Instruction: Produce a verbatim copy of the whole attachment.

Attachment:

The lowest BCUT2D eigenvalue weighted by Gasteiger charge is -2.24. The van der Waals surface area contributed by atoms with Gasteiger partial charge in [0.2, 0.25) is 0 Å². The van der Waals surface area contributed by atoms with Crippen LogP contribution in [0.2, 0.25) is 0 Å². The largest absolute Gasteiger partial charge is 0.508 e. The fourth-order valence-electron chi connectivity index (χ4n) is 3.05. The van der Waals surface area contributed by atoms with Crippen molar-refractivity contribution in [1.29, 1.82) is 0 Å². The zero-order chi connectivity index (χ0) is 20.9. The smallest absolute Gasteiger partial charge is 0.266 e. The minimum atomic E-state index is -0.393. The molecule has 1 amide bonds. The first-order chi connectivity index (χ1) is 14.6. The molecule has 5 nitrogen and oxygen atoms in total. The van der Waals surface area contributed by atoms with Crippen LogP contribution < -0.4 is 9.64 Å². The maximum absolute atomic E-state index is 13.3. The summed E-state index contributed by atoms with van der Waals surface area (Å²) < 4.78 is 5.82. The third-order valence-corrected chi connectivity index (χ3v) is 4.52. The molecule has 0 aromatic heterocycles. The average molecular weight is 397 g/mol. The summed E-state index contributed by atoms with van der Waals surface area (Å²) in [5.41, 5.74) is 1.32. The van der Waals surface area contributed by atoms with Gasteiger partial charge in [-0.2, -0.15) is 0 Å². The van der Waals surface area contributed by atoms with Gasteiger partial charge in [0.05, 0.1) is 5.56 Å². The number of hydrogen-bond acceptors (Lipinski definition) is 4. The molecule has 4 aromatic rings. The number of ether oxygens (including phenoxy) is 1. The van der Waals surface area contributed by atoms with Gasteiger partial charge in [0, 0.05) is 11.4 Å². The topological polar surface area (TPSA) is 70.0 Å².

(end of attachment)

The lowest BCUT2D eigenvalue weighted by Gasteiger charge is -2.24. The van der Waals surface area contributed by atoms with Gasteiger partial charge in [0.2, 0.25) is 0 Å². The van der Waals surface area contributed by atoms with Crippen LogP contribution in [0.2, 0.25) is 0 Å². The largest absolute Gasteiger partial charge is 0.508 e. The fourth-order valence-electron chi connectivity index (χ4n) is 3.05. The van der Waals surface area contributed by atoms with Crippen molar-refractivity contribution in [1.29, 1.82) is 0 Å². The zero-order chi connectivity index (χ0) is 20.9. The smallest absolute Gasteiger partial charge is 0.266 e. The minimum atomic E-state index is -0.393. The molecule has 1 amide bonds. The first-order chi connectivity index (χ1) is 14.6. The molecule has 5 nitrogen and oxygen atoms in total. The van der Waals surface area contributed by atoms with Crippen LogP contribution < -0.4 is 9.64 Å². The maximum absolute atomic E-state index is 13.3. The summed E-state index contributed by atoms with van der Waals surface area (Å²) < 4.78 is 5.82. The third-order valence-corrected chi connectivity index (χ3v) is 4.52. The molecule has 0 aromatic heterocycles. The average molecular weight is 397 g/mol. The summed E-state index contributed by atoms with van der Waals surface area (Å²) in [5.41, 5.74) is 1.32. The van der Waals surface area contributed by atoms with Gasteiger partial charge in [-0.2, -0.15) is 0 Å². The van der Waals surface area contributed by atoms with Gasteiger partial charge in [0.05, 0.1) is 5.56 Å². The number of hydrogen-bond acceptors (Lipinski definition) is 4. The molecule has 4 aromatic rings. The number of ether oxygens (including phenoxy) is 1. The van der Waals surface area contributed by atoms with Gasteiger partial charge in [0, 0.05) is 11.4 Å². The topological polar surface area (TPSA) is 70.0 Å².